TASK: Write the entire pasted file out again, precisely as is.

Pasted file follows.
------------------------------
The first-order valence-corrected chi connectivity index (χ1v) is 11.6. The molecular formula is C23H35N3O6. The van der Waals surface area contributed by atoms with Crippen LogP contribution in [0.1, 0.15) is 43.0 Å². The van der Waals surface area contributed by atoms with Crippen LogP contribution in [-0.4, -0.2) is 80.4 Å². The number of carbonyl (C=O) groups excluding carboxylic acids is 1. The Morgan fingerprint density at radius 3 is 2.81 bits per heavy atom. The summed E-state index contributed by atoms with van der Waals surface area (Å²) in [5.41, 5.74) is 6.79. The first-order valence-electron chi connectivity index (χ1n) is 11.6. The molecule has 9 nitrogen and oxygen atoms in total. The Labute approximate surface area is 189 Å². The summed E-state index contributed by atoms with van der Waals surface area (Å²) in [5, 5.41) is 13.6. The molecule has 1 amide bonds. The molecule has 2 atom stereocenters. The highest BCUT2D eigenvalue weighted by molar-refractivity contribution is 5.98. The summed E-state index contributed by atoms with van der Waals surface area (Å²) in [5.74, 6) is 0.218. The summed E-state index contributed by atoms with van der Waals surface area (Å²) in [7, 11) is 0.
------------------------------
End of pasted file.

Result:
The first-order valence-corrected chi connectivity index (χ1v) is 11.6. The molecular formula is C23H35N3O6. The van der Waals surface area contributed by atoms with Crippen LogP contribution in [0.1, 0.15) is 43.0 Å². The van der Waals surface area contributed by atoms with Crippen LogP contribution in [-0.4, -0.2) is 80.4 Å². The number of carbonyl (C=O) groups excluding carboxylic acids is 1. The Morgan fingerprint density at radius 3 is 2.81 bits per heavy atom. The summed E-state index contributed by atoms with van der Waals surface area (Å²) in [5.41, 5.74) is 6.79. The first-order valence-electron chi connectivity index (χ1n) is 11.6. The molecule has 9 nitrogen and oxygen atoms in total. The Labute approximate surface area is 189 Å². The summed E-state index contributed by atoms with van der Waals surface area (Å²) in [5, 5.41) is 13.6. The molecule has 1 amide bonds. The molecule has 2 atom stereocenters. The highest BCUT2D eigenvalue weighted by molar-refractivity contribution is 5.98. The summed E-state index contributed by atoms with van der Waals surface area (Å²) in [5.74, 6) is 0.218. The summed E-state index contributed by atoms with van der Waals surface area (Å²) in [7, 11) is 0.